There are 2 Acholi refugees from Gulu, where I will be in 8 days, whose past is still quite unclear to me, but whom I assume were trapped or associated with the wrong side of history in regards to the 20 years of violence and chaos brought on by Joseph Kony and the LRA, though they themselves are too young to have been directly involved in either side. It is good fun practicing all 10 words or so from my Acholi vocabulary I picked up last year, though I try not to probe too deeply into the details of what brought people to Kakuma, unless the story comes out naturally in the course of a conversation. Until this class, I did not know that there are also Acholi in South Sudan, as one of the South Sudanese women clearly has an Acholi physique. Also distinctive are the 3 young men from the Nuba Mountains of Sudan where indiscriminate mass killing has occurred, reportedly due to the region's refusal to accept Sharia Law, along with the run-of-the-mill ethnic hatred that has been associated with all the Sudan conflicts.
Yesterday morning, Wednesday, I went out to the AAHI - Action Africa Help International-pilot 3 acre farm. UNHCR now believes that letting people grow their own food might be better than having them completely rely on monthly food distributions. AAHI wants to expand the farm to 20 acres, but they have no water. The farm is in an area which we bypassed in our January program 8 months ago. We will target the area in class on Monday.
Wednesday afternoon we carried out a survey at the Good Shepherd Catholic Church near the classroom. It is a great training site as there is a high yielding NGO drilled well producing undrinkable, caustic water (likely magnesium sulphate). Salt water is an easy test target, and the site is generally fairly quiet, at least until I started flying a drone to photograph the site, and kids started popping out from everywhere.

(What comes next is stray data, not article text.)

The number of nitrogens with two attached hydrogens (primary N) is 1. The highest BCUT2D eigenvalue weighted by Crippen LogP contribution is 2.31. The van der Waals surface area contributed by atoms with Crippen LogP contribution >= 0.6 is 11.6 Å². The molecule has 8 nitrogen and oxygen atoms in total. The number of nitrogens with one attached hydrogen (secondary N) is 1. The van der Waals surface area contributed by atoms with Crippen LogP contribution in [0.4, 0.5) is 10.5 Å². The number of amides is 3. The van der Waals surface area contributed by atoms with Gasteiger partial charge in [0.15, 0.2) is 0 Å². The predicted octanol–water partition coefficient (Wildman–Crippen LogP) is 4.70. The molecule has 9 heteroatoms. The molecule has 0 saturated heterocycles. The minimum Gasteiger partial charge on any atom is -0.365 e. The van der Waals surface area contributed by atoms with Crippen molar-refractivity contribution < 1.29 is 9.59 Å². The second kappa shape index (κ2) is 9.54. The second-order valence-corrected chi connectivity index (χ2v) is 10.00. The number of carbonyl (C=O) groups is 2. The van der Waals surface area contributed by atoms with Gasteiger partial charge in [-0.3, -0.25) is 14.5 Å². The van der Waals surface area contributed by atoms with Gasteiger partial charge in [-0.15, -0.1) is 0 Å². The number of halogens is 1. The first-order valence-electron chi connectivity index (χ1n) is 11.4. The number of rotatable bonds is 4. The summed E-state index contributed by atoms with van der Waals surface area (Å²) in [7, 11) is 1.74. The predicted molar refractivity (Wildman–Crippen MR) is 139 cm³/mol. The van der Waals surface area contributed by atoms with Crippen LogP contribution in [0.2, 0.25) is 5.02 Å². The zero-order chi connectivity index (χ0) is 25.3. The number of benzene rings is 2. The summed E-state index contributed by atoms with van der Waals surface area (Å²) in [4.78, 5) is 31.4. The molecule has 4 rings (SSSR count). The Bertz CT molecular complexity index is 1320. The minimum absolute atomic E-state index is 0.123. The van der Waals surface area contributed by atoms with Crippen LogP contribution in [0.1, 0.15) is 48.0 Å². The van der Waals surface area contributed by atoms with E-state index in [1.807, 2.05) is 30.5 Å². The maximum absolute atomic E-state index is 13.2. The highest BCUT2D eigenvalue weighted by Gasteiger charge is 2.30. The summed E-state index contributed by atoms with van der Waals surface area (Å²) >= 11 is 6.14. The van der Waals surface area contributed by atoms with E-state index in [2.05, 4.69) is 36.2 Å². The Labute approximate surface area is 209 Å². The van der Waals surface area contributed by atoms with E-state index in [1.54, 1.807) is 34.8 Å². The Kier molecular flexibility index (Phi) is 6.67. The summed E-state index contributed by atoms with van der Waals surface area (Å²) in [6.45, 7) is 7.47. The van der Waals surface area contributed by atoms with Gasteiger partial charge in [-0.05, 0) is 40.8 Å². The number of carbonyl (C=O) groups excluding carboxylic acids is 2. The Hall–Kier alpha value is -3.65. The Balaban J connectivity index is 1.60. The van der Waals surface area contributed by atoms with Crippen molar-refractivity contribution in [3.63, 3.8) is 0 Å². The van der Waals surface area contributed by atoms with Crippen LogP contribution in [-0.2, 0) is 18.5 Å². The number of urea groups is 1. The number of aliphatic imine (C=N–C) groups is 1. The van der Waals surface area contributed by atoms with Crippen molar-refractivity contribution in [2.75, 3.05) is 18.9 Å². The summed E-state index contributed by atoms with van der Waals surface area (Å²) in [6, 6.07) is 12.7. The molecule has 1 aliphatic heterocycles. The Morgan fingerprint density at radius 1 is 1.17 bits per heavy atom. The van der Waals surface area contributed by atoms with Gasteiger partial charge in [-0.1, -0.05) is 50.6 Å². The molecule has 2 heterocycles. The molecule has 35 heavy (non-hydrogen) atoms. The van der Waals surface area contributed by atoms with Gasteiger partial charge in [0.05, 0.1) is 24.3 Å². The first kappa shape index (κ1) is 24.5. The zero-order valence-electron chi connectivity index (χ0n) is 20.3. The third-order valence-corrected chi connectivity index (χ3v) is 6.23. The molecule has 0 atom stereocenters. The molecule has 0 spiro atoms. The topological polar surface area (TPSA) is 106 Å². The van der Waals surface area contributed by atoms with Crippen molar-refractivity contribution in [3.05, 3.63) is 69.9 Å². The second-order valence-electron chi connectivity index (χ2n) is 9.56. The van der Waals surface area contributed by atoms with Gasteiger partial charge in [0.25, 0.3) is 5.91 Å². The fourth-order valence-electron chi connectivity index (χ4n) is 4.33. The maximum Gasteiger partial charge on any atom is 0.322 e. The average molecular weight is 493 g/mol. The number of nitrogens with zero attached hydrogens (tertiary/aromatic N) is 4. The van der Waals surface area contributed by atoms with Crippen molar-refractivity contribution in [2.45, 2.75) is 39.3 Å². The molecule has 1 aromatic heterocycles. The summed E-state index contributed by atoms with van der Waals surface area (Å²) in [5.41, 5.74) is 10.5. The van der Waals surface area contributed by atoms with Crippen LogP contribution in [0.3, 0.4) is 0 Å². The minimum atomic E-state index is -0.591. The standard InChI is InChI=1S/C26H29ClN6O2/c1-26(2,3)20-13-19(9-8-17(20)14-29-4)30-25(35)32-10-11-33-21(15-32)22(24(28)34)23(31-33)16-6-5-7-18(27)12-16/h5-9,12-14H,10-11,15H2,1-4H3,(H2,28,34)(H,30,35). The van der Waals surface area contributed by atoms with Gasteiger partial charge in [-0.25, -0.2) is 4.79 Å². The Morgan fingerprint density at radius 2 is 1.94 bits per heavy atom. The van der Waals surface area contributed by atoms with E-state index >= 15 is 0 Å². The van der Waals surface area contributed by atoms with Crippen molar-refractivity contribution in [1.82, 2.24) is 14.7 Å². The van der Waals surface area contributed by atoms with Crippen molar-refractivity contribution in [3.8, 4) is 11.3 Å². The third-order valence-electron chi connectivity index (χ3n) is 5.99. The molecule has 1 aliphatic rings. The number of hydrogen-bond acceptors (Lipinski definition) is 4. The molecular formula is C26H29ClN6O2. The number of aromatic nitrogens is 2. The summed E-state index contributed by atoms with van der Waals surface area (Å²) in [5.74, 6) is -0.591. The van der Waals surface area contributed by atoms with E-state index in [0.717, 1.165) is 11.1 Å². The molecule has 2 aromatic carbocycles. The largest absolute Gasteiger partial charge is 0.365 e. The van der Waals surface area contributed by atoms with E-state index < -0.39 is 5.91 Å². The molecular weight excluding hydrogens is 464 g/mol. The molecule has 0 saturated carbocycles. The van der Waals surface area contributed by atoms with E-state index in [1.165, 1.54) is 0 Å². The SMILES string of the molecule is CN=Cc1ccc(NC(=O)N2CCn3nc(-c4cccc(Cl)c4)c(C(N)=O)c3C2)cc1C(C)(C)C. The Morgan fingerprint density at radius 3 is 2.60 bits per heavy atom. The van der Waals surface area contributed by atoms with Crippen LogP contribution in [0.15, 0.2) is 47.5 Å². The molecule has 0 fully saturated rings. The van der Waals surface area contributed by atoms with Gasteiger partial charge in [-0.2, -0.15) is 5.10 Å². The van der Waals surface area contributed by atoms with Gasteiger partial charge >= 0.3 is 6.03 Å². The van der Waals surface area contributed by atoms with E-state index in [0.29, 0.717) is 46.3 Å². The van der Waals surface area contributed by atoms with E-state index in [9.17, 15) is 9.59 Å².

Today was a great day. We drove the gear out to the water well rig 4 km out from the Camp, while the class walked there in the heat of the day, all 28 of them. The cable tool rig was in action-drilling, bailing, driving casing, etc.- while we were carrying out our surveys trying to look for water below the driller's current depth. The local Turkana village came out in force to spectate. Needless to say, they were astounded by the aerial drone views of their stick wigwam-like manyata homes and the higher altitude views of the dry river beds and villages and us on the ground.
I was the last to return to Camp as the refugees must be back before the 6 PM curfew. I was met by complete pandemonium at the dusty soccer pitches on the edge of Camp. The Grinch's worst nightmare! CWB-Clowns Without Borders!! No kidding. A Colombian, Lucu from Medellin; Gabby from Brazil, Henrik from Denmark/Portland; and Melissa from Vermont. I am fortunate that I met any of the performers as they were surrounded by 1,000s of kids. There are about 120,000 children in Kakuma. Along with shows in the afternoons, the clowns put on workshops in clowning, acrobatics, magic, and other circus skills with a healthy blend of leadership and other social training mixed in.
I caught up with the clowns at the pub in the evening. They all said it was the most profound 3 weeks of their lives, except for Melissa the acrobat, who was immediately up in a handstand on the arms of a rickety, sun damaged plastic lawn chair, wildly clapping her feet in the air.
Kakuma and Nairobi
Saturday morning was hectic. The transport truck to carry our 1600 kg of equipment to Nairobi showed up early. It was fortunate though, as Josie and Paul, even with the students, would have been challenged to complete the final packing and loading. Doug, Landon, and Colin, who were already experts on packing and repacking the gear from their December program in central Turkana took command, and we had the truck on its way for the two day drive to Nairobi. Erin, Franklin, and Randy took the morning to search for wrist knives and other Turkana “accessories” in the Turkana market, but the market is usually not busy until the afternoon, as the Turkana walk from great distances to get into town. By 11 AM, everyone but Josie and Paul were on the road south to Lodwar and then Nairobi. Personally, I would trade three more days in Kakuma and a direct flight out of Kakuma on UNHAS – UN Humanitarian Air Service – any day over a repeat of the Lodwar/Kakuma drive.